Climate Change in the Age of Trump: A Profit-First Energy Plan
Getting rich on "black gold" and moving into the mansion. It really is just about the money, isn't it? Plus the expectation of dying before the consequences show up. Unlike these fictional folks, most in Big Oil will see those consequences themselves.
by Gaius Publius
As you've noticed, we've turned our attention back to climate here at La Maison, and to the wreckage of the planet we may see manifest in the coming decade (singular).
The climate fight in the U.S. has entered a new phase. It's moved from dealing with a political party that tried to seem to care about the climate, and with which a certain amount of small cold-comfort progress could be made — to dealing with a political party intent on causing the most climate damage it can manage at the fastest rate it can muster ... before it's booted out of office or loses the consent of the governed. (Ponder that last; it's one of the items on offer.)
By now we're all aware that all pipelines will be built, or attempted to be built. But that doesn't encompass the full sweep of America's new climate plan. The party now in power intends to dig all the carbon it can, give all the profits to the already-rich oil and gas industry, which will then sell it at the fastest rate possible to be burned into the air. U.S. carbon emission rates should shoot through the roof.
They're calling that "An America First Energy Plan." Not that Americans will see a dime of profit or wealth from this black-gold rush. It should be renamed "A Profit-First Energy Plan (and the species be damned)."
From the White House website (my emphasis):
An America First Energy PlanJust a few notes; I'll have more to say on this at a later time:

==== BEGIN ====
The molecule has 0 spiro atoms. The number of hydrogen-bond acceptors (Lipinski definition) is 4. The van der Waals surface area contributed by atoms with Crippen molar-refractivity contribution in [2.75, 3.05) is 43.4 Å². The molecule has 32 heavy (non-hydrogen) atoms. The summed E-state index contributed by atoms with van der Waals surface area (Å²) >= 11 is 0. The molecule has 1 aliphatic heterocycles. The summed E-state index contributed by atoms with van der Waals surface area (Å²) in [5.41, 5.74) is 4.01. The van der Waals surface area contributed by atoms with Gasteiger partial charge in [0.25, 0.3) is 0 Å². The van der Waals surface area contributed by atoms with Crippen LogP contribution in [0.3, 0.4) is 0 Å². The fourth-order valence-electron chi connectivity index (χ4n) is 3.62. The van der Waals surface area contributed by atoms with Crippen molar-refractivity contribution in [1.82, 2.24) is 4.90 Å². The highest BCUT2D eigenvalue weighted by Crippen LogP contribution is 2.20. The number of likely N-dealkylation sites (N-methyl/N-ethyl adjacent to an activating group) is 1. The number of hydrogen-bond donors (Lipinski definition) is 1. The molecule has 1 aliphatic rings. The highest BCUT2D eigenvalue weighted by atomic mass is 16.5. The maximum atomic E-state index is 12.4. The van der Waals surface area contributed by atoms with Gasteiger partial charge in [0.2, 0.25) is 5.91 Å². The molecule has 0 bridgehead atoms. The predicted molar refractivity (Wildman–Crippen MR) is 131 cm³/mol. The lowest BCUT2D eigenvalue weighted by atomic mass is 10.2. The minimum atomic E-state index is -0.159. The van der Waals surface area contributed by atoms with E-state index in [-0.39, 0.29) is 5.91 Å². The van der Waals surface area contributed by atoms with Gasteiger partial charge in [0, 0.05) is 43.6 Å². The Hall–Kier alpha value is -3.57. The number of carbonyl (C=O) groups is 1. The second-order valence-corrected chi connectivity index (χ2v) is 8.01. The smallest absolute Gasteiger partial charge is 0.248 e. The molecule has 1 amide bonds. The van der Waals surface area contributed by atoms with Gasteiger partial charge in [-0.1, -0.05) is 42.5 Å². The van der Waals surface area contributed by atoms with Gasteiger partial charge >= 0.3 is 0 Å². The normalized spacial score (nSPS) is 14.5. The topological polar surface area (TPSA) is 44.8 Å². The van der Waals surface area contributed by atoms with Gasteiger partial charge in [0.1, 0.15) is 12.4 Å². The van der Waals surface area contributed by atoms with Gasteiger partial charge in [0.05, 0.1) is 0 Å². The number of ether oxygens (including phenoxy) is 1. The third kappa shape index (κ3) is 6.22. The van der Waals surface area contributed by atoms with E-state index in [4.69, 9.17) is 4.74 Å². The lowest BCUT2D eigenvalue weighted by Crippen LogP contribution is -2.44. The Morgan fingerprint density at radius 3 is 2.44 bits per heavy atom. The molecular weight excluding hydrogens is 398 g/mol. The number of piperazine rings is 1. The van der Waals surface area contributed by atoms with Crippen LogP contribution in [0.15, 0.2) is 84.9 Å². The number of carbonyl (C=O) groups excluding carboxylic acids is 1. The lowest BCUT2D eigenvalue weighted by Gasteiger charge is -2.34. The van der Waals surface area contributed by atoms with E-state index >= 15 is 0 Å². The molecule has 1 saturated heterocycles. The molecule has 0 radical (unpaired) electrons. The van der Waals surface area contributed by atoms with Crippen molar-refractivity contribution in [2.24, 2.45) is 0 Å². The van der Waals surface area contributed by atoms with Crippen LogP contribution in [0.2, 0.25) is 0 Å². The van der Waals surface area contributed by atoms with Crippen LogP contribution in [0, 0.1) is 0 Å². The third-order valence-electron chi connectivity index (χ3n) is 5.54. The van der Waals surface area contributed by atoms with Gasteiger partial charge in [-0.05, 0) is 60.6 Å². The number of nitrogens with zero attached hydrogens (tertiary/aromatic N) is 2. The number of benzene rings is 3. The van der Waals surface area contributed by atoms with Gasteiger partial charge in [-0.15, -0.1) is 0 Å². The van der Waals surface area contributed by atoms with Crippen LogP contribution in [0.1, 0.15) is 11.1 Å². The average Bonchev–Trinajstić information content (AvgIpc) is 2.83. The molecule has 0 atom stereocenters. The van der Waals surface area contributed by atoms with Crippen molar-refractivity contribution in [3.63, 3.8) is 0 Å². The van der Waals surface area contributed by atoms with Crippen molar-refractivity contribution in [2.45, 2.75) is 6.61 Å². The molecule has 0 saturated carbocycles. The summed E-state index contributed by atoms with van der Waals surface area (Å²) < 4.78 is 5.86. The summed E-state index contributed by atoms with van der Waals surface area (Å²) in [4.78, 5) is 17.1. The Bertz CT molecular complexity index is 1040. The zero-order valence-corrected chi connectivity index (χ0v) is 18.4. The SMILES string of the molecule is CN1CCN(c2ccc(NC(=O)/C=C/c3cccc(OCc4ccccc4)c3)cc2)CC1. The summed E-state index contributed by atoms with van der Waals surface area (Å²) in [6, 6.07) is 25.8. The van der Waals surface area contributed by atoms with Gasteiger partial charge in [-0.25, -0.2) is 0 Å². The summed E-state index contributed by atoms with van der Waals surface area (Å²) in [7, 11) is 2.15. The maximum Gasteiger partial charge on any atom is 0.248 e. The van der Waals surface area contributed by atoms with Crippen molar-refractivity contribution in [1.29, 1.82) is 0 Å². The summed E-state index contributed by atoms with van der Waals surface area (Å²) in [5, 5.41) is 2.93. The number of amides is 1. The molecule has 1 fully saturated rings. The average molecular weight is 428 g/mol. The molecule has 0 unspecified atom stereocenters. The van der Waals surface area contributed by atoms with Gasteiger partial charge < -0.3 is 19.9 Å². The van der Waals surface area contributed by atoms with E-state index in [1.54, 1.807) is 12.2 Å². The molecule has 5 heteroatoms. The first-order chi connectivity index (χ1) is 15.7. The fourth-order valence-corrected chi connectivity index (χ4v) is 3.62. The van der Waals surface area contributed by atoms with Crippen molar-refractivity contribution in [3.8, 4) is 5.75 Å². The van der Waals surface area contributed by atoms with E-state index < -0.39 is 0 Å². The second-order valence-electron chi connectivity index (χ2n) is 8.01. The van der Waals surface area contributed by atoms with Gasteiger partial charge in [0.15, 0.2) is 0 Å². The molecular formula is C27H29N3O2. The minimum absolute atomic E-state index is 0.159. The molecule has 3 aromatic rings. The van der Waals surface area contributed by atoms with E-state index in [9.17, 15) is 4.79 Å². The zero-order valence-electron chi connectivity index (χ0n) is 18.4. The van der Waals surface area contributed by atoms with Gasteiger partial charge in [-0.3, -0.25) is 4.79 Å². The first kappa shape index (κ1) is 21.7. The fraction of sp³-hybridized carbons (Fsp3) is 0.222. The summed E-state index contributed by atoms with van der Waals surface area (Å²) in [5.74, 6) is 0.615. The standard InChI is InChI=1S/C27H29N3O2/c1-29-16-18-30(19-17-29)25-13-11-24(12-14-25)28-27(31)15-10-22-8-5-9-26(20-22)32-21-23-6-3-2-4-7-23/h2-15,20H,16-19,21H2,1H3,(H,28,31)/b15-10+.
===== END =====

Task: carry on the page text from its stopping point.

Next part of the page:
Energy is an essential part of American life and a staple of the world economy. The Trump Administration is committed to energy policies that lower costs for hardworking Americans and maximize the use of American resources, freeing us from dependence on foreign oil.
For too long, we’ve been held back by burdensome regulations on our energy industry. President Trump is committed to eliminating harmful and unnecessary policies such as the Climate Action Plan and the Waters of the U.S. rule. Lifting these restrictions will greatly help American workers, increasing wages by more than $30 billion over the next 7 years.
Sound energy policy begins with the recognition that we have vast untapped domestic energy reserves right here in America. The Trump Administration will embrace the shale oil and gas revolution to bring jobs and prosperity to millions of Americans. We must take advantage of the estimated $50 trillion in untapped shale, oil, and natural gas reserves, especially those on federal lands that the American people own. We will use the revenues from energy production to rebuild our roads, schools, bridges and public infrastructure. Less expensive energy will be a big boost to American agriculture, as well.
The Trump Administration is also committed to clean coal technology, and to reviving America’s coal industry, which has been hurting for too long.
In addition to being good for our economy, boosting domestic energy production is in America’s national security interest. President Trump is committed to achieving energy independence from the OPEC cartel and any nations hostile to our interests. At the same time, we will work with our Gulf allies to develop a positive energy relationship as part of our anti-terrorism strategy.